The United States has long been a model for accessible, affordable education, as exemplified by the country's public universities. And yet less than 60 percent of the students entering American universities today are graduating. Why is this happening, and what can be done? Crossing the Finish Line provides the most detailed exploration ever of college completion at America's public universities. This groundbreaking book sheds light on such serious issues as dropout rates linked to race, gender, and socioeconomic status. Probing graduation (...) rates at twenty-one flagship public universities and four statewide systems of public higher education, the authors focus on the progress of students in the entering class of 1999--from entry to graduation, transfer, or withdrawal. They examine the effects of parental education, family income, race and gender, high school grades, test scores, financial aid, and characteristics of universities attended. The conclusions are compelling: minority students and students from poor families have markedly lower graduation rates--and take longer to earn degrees--even when other variables are taken into account. Noting the strong performance of transfer students and the effects of financial constraints on student retention, the authors call for improved transfer and financial aid policies, and suggest ways of improving the sorting processes that match students to institutions. An outstanding combination of evidence and analysis, Crossing the Finish Line should be read by everyone who cares about the nation's higher education system. (shrink)
BackgroundAssisted dying has wide support among the general population but there is evidence that those providing care for the dying may be less supportive. Senior doctors would be involved in implementing the proposed change in the law. We aimed to measure support for legalising physician assisted dying in a representative sample of senior doctors in England and Wales, and to assess any association between doctors' characteristics and level of support for a change in the law.MethodsWe conducted a postal survey of (...) 1000 consultants and general practitioners randomly selected from a commercially available database. The main outcome of interest was level of agreement with any change in the law to allow physician assisted suicide.ResultsThe corrected participation rate was 50%. We analysed 372 questionnaires. Respondents' views were divided: 39% were in favour of a change to the law to allow assisted suicide, 49% opposed a change and 12% neither agreed nor disagreed. Doctors who reported caring for the dying were less likely to support a change in the law. Religious belief was also associated with opposition. Gender, specialty and years in post had no significant effect.ConclusionMore senior doctors in England and Wales oppose any step towards the legalisation of assisted dying than support this. Doctors who care for the dying were more opposed. This has implications for the ease of implementation of recently proposed legislation. (shrink)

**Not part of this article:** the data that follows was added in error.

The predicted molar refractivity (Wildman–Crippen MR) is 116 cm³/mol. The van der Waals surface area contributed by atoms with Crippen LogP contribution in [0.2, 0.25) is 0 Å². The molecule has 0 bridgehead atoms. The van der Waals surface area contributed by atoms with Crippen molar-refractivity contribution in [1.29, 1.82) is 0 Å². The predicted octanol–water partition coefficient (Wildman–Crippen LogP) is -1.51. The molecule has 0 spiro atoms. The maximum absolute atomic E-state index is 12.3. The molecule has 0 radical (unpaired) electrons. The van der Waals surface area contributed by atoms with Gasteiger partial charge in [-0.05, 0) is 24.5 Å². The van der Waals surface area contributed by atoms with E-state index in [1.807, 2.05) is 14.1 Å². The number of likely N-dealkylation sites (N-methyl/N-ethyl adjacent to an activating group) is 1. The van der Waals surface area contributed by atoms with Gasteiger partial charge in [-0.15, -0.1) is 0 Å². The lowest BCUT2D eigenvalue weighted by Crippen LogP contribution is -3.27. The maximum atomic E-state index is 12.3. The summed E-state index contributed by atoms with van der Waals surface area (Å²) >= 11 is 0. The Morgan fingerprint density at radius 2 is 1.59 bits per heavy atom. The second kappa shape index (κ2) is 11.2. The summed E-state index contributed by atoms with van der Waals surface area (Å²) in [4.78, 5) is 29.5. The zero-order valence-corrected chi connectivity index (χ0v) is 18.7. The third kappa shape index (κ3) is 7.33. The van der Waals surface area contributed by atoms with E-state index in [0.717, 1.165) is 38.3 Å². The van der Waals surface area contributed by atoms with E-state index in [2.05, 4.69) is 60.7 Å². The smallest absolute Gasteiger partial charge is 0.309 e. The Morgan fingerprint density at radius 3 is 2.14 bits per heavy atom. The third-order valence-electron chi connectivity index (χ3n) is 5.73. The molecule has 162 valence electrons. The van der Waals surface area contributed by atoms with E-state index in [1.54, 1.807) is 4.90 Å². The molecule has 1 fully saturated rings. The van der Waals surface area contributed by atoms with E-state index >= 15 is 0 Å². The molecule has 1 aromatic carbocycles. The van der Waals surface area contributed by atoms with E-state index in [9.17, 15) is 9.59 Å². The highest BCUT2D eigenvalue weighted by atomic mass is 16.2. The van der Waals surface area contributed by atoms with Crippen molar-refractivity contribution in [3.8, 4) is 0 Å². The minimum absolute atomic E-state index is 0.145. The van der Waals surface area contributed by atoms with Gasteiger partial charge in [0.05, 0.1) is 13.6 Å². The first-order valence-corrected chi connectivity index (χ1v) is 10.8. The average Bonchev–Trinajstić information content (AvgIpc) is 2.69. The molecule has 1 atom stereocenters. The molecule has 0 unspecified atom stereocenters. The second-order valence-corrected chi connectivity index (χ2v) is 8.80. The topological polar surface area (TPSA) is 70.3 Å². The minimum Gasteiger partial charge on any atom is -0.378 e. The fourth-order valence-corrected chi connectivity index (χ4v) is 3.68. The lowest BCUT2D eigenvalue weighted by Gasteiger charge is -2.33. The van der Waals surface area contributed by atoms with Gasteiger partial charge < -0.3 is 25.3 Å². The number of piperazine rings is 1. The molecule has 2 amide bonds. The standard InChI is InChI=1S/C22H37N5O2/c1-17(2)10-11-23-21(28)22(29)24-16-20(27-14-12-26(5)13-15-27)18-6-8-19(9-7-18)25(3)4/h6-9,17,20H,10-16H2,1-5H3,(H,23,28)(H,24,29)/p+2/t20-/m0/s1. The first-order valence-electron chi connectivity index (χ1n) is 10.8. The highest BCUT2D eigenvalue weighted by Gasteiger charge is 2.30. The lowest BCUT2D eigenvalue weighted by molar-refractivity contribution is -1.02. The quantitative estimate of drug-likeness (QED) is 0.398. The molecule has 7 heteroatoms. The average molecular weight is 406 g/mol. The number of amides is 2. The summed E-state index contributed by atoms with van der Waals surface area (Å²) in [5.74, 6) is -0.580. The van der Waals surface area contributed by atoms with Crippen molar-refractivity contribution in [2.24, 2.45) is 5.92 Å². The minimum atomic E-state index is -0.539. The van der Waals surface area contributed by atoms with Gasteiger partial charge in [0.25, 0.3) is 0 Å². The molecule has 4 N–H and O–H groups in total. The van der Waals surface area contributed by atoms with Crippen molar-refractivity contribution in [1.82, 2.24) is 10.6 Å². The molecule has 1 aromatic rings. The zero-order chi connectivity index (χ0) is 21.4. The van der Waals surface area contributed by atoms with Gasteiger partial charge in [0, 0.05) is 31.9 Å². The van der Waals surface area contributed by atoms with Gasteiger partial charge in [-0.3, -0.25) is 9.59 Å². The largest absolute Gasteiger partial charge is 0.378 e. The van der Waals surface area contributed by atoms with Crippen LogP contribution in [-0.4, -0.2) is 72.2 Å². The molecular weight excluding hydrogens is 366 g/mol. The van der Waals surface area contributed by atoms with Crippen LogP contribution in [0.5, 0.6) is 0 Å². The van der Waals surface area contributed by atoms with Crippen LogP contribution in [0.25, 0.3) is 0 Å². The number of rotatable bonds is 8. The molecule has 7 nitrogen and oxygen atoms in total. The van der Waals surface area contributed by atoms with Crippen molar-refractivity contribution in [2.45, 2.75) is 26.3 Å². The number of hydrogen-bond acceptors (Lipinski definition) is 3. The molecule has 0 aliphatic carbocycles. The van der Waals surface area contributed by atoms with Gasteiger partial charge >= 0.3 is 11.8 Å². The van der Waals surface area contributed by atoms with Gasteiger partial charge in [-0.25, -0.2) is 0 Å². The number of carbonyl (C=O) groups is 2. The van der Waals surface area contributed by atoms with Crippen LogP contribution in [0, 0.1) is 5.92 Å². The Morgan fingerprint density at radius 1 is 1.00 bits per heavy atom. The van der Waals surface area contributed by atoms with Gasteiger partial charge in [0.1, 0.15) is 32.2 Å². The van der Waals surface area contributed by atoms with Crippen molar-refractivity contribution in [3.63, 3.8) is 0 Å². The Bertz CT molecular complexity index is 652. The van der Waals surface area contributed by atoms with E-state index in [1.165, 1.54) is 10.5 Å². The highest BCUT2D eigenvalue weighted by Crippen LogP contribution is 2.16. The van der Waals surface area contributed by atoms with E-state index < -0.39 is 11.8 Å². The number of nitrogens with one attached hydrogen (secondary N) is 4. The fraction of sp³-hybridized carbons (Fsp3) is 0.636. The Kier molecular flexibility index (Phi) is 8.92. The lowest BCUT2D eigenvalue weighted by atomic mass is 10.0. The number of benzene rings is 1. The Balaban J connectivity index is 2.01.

In the covariant Hamiltonian mechanics with action-at-a-distance, we compare the proper time and dynamical time representations of the coordinate space world line using the differential geometry of nongeodesic curves in 3+1 Minkowski spacetime. The covariant generalization of the Serret-Frenet equations for the point particle with interaction are derived using the arc length representation. A set of invariant point particle kinematical properties are derived which are equivalent to the solutions of the equations of motion in coordinate space and which are functions (...) of either the proper time or the dynamical time. Expressions for the quantities are given for the example of the covariant harmonic oscillator and comments are offered regarding the measurability of the dynamical time. (shrink)
Matthew Watson’s The Market provides a fascinating and rigorous history of how economists have conceived of markets, gradually eliminating historical, social, political and ethical context from their analysis over more than two centuries. This review notes that the book provides a nuanced genealogy, which stresses many of the contingencies and mutations through which the vocabulary of economics has been formed. But it also notes some unanswered questions raised by the book, concerning the contribution that economic reductionism has made to (...) the rise of the market as an ideological trope of contemporary politics. (shrink)
Matthew D. Eddy and David Knight’s new edition of William Paley’s Natural Theology deserves to become the standard scholarly edition of what is a historically, theologically, and philosophically important work, despite a certain neglect of philosophical issues on the part of the editors.
Theorists of learning, regulation, and evolution explain behavior using remarkably different concepts because of pressures toward specialization, a focus on testing simple causal theories that underconceptualize the contributions of the organism and its environment, and the absence of a working model capable of surviving in a complex environment. We add suggestions for the development and testing of such a model.
Although it is common in the Catholic moral tradition to hear punishment spoken of as “just” and demanded by reason, it is remarkably difficult to say why reason demands that malefactors suffer or to articulate what is rendered to whom in punishment. The present essay seeks to fill this lacuna by examining Aquinas’s treatment of punishment. After examining several themes found in his work, the paper will conclude that the conceptual key to the reasonableness of punishment is to be found (...) in the norm that demands contrapassum and that this norm is immediately derived from the same moral insight as the Golden Rule. Thus, the paper concludes, the notion of retribution is intimately and inextricably bound up in insights that are foundational to any coherent Christian ethics. (shrink)